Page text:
Carbohydrates have earned themselves a bad rap. Over time, a food that provides us with energy has been vilified as the source of obesity. People trying to lose weight say they're "going off carbs" because they know they convert into sugar (the real evil). However, if you explore various examples of complex carbohydrates, you'll quickly see that not all carbs are bad.
Why do we often hear about "good" and "bad" carbs? Or complex and simple carbs? Well, simple carbohydrates ("bad") have been stripped of all their nutrients, including fiber. They have a high glycemic index which causes a major spike in blood sugar levels. Complex carbohydrates ("good") are fiber-rich and lower in sugar. This aids in weight loss and increased levels of energy.
Let's take a look at examples of complex carbohydrates and sort through the good and the bad.
A complex carbohydrate food list includes items that aren't considered to be "bad." Peas, beans, and whole grains, for example, are complex carbs. To be "complex" simply means they consist of sugar molecules strung together in long, complex molecule chains.
Here are some complex carbs you're likely to encounter:
We don't often think of milk or milk products as "carbs," but they can contain carbohydrates. Here are a couple of healthy options:
These snacks tend to be classified as "high carb." However, this is an instance of "good carbs" where you'll find they're filling, low in sugar, and provide energy:
Whole grains are complex carbohydrates that are not only filling but also nutrient-packed. Here are some of the healthiest options:
Although certain fruits have high levels of natural sugar, they're still a healthier substitute than some of our favorite carb-ridden snacks. Here's a sampling of fruits and vegetables that contain complex carbohydrates:
Complex carbohydrates provide the body some of what it needs to operate at peak performance. Here are a few reasons to choose complex carbohydrates over simple carbohydrates.
Complex carbs keep the body fueled for an extended period of time. Reaching for simple carbohydrates may be a quick way to fill your stomach or to fulfill a craving, but the simple sugars are quickly digested, meaning hunger will return sooner.
Complex carbohydrates take longer to digest. This makes them key to fulfilling hunger as well as providing a longer lasting source of energy. Because complex carbohydrates often have lots of fiber, this bulks up stool, allowing it to move smoothly through the digestive tract. When this occurs, less bloating and gas exist, constipation can be lessened, and more toxins are removed from the body.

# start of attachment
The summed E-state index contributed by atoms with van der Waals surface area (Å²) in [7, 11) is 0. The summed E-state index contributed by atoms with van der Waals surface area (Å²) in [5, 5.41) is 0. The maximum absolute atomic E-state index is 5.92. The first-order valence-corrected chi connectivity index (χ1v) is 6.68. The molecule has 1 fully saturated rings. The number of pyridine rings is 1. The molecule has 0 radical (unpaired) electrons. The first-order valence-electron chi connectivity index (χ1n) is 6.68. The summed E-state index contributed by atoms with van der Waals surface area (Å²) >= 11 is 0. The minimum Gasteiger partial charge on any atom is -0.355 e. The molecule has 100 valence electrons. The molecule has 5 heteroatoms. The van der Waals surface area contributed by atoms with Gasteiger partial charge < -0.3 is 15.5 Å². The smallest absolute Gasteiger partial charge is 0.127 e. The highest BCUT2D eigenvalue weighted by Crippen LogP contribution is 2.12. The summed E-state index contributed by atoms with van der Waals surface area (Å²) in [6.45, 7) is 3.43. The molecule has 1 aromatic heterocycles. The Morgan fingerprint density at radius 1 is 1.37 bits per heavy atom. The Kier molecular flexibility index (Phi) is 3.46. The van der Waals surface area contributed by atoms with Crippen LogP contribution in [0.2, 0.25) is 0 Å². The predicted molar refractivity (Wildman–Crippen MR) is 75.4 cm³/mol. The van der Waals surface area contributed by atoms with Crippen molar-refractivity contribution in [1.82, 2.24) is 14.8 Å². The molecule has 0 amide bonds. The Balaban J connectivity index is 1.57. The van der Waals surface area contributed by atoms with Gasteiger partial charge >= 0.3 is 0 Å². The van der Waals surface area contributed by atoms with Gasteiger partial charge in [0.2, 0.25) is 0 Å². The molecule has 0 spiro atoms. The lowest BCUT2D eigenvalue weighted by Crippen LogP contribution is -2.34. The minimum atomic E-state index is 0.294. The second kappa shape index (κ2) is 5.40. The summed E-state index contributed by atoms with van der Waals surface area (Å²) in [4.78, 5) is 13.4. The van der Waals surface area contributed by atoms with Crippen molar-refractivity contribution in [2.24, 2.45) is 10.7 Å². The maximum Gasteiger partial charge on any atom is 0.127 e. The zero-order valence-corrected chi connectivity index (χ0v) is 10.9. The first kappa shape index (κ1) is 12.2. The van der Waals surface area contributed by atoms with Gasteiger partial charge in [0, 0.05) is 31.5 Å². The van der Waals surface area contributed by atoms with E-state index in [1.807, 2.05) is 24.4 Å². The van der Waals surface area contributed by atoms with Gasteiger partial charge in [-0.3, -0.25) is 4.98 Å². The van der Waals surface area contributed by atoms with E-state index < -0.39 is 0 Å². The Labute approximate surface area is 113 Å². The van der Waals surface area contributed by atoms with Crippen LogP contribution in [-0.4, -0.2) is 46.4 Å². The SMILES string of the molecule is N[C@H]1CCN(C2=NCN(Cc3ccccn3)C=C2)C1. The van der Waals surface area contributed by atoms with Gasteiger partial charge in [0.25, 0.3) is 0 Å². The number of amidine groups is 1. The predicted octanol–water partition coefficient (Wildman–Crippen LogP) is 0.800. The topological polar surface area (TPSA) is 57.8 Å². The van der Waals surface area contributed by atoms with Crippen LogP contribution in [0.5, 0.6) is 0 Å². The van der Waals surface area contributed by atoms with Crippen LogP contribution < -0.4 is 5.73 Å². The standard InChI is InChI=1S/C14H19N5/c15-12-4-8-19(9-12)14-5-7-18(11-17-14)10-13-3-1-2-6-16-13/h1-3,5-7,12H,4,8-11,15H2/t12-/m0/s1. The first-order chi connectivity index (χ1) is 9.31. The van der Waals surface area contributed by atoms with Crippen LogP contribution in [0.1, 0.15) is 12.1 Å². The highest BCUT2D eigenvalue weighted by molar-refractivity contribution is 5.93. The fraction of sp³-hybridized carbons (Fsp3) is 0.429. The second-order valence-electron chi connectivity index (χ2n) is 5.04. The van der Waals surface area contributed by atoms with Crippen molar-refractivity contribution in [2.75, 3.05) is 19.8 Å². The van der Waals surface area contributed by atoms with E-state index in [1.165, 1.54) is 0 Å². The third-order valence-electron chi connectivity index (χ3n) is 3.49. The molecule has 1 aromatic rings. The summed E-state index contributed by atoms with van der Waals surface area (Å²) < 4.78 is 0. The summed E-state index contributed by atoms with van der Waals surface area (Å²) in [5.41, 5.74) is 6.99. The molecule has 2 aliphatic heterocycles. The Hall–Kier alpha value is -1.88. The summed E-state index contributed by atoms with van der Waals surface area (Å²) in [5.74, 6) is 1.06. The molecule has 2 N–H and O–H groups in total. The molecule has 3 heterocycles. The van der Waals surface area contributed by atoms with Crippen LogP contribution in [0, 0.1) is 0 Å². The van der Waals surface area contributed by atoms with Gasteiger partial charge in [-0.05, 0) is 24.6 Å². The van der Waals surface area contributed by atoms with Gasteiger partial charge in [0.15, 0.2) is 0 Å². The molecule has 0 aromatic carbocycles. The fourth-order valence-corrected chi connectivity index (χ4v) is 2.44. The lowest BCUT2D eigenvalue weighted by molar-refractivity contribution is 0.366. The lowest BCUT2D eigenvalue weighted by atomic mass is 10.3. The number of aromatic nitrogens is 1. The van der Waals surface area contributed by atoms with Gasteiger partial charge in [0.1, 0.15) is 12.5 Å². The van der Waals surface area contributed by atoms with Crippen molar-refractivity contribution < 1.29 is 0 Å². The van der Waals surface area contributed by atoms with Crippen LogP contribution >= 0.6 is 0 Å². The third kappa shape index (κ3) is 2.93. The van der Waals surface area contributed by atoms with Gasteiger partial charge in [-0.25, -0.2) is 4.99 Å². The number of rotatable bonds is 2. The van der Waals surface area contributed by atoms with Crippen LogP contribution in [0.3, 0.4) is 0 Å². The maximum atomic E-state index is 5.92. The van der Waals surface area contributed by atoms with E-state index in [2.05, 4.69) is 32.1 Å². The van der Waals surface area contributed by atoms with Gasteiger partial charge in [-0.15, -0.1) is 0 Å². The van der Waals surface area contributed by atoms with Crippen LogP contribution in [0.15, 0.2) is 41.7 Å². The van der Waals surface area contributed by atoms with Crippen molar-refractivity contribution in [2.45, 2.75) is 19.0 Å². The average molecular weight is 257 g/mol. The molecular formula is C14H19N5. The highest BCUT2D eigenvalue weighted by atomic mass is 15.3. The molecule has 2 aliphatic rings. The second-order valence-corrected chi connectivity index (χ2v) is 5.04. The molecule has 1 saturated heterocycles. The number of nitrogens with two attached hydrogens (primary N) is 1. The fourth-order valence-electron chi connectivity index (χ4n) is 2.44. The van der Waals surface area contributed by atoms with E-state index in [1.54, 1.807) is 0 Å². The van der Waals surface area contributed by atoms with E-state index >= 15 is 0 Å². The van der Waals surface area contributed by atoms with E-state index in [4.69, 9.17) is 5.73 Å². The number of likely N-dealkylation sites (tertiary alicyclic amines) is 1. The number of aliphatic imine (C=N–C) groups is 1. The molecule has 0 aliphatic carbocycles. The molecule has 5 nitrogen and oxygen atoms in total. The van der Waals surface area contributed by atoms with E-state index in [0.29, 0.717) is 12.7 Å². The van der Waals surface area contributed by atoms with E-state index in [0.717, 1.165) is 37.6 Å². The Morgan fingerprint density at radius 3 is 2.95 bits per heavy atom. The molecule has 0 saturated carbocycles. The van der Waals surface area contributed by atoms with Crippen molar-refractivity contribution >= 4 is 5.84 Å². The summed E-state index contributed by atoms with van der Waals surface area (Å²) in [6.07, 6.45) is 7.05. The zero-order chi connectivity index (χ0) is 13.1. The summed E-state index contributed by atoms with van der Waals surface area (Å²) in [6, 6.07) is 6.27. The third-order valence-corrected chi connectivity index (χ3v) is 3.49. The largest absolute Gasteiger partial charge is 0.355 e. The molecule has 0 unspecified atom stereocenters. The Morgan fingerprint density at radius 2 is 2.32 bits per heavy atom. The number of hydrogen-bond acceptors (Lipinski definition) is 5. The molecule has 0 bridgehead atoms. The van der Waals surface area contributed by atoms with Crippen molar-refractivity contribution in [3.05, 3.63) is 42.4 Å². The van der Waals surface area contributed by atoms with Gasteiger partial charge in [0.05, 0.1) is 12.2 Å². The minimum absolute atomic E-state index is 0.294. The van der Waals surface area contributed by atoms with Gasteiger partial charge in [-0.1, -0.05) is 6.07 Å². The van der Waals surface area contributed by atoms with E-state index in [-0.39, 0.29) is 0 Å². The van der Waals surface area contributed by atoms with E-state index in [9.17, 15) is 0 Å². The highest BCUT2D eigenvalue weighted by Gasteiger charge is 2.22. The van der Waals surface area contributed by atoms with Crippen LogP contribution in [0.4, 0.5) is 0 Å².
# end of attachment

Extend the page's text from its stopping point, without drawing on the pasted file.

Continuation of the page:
Yes, the right carbs can actually help you lose weight, not gain weight. Eating complex carbohydrates helps you feel full for a longer period of time. As a result, cravings are lessened and the need to reach for unhealthy snacks between planned meals is diminished.
Instead of reaching for a simple carbohydrate, snacking on a complex carb is an easy way to stay on track with your weight loss or maintenance goals.
A diet rich in vegetables has been proven to lower LDL cholesterol and help prevent heart attacks by lowering blood pressure. Complex carbs can keep your heart healthy. Whole grains and legumes also protect the heart by lowering cardiovascular and coronary heart disease risk.
In order to achieve the benefits of eating more complex carbohydrates, it might be necessary to make some changes to your diet. Here are some examples of easy substitutions:
Instead of white bread and pasta, switch to whole grain bread and pasta. If the switch is intimidating at first, try mixing half whole grain and half white when making pasta.
Other alternatives to pasta are spaghetti squash and zucchini noodles (or zoodles).
Instead of munching on potato chips, try nuts and raw vegetables.
Instead of white rice, consider brown rice, quinoa, or beans as a base for dishes.
Instead of potatoes, try some mashed or roasted cauliflower.
Instead of instant oatmeal in the morning, try steel-cut oats or rolled oats. Instant oatmeal tends to come with added sugar, while steel-cut or rolled oats are more natural.
Here's Harvard Health's take on how to consume carbs. They make the case that a low-carb diet isn't necessarily a smart choice. With a reduction in carbs, we have to replace our calorie intake some other way and a high-fat diet isn't necessarily the answer.
In the end, complex carbohydrates are the opposite of fattening. Rather, they're filling, providing our bodies with nutrients it will appreciate. The ability to feel fuller longer will help prevent an unnecessary consumption of sugar, which can be harmful to our blood sugar levels. This makes complex carbs a win-win for everyone who chooses spaghetti squash over a box of macaroni at night.
That was quite a bit of complex chatter. Let's have some fun. Enjoy these examples of food idioms and see if you'll go bananas over any of these catchphrases!